Among numerous quantitative extensions to finite automata, we focus on the one defined by Colcombet and Bojańczyk [5]. Finite automata are extended with a finite set of counters that can be incremented and reset. A special operation observe allows to store the current value of a counter to further determine the value of a run, as the infimum or the supremum of such stored values. They are part of a vast theory that nicely extends the finite automata theory, with their logical and algebraic counterparts, closure properties, over finite and infinite words and finite trees. Such automata define functions from words to integers, termed cost functions. Due to the undecidability of comparing two cost functions, many nice features of this theory rely on the consideration of cost functions up to an equivalence relation that “erases” the exact values and only retains their boundedness of functions.

Regarding infinite words, on which we focus in this paper, the theory of cost functions has links with other extensions of automata or logics, by bounding a discrete quantity: bounding the maximal time between two returns to an accepting state in -automata [2], or bounding the wait time for the finally operator in LTL [17]. Considering exact values to count events is nevertheless a great tool for verification. Think for example to the maximal number of energy units consumed by a robot between two returns to its charging base, to calibrate a battery. Or the maximal number of simultaneous threads in a parallel computation, to tune an appropriate scheduler. Or the number of false steps permitted to a human operator before a safeguard restriction occurs. For such properties, determining whether the bound is finite or not is of little help. We thus propose to use the tools and methods developed towards cost function theory (over infinite words) to practical model-checking.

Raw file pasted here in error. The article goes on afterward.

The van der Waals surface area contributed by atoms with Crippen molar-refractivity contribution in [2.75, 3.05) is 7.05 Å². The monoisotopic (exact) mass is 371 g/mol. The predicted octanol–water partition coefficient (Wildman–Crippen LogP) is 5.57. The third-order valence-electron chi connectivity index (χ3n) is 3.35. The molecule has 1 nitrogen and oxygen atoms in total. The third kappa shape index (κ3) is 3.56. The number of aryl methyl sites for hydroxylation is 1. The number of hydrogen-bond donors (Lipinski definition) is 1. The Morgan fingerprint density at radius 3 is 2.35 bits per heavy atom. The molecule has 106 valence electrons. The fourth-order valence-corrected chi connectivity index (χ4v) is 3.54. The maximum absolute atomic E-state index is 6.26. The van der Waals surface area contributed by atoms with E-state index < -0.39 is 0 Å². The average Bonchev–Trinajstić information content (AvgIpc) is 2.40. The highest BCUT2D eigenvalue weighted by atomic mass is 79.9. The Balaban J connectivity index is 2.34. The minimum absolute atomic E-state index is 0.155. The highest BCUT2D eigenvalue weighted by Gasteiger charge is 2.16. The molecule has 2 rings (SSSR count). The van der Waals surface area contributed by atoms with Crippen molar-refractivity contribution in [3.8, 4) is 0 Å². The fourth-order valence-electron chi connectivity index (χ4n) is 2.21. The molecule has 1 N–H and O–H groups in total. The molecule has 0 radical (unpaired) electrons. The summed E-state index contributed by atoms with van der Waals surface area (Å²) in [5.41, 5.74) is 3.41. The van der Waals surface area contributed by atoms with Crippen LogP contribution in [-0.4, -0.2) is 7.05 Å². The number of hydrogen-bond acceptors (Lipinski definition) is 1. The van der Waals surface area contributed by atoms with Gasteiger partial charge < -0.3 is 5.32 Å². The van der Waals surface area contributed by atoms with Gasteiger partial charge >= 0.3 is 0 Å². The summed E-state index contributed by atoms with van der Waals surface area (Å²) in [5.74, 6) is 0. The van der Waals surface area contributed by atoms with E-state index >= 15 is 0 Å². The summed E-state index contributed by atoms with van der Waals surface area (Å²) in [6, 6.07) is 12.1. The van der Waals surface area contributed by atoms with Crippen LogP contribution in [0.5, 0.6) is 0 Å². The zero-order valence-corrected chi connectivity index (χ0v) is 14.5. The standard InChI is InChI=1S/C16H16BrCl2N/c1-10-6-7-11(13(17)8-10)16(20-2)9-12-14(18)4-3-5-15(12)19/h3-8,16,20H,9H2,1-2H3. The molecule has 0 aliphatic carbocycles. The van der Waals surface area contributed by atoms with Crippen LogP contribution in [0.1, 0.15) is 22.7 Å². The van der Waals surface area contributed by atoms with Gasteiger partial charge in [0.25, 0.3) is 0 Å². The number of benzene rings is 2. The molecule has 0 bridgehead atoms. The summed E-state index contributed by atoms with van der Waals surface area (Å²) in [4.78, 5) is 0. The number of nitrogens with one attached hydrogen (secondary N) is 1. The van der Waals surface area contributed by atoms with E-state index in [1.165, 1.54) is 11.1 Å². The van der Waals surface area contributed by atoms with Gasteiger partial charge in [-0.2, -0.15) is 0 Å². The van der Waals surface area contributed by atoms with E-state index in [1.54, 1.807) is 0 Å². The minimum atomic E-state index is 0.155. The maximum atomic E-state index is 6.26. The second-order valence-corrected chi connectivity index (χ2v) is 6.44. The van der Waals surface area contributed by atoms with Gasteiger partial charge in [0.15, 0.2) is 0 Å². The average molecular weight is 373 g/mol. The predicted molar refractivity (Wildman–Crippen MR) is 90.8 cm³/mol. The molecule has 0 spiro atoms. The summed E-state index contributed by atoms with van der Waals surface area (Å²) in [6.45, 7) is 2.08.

We use a counting extension of LTL, Cost LTL, introduced in [16] in the context of the theory of cost functions. Our contribution is threefold:

  • Cost LTL being an extension of LTL, we show how classical model-checking problems on LTL extend to the quantitative case. We thus address the problem of finding the bounds of the cost function defined by a formula, with a focus on the upper bound search. We propose an algorithm to compute such an upper bound using a CEGAR-like approach, where the bound is computed thanks to successive refinements.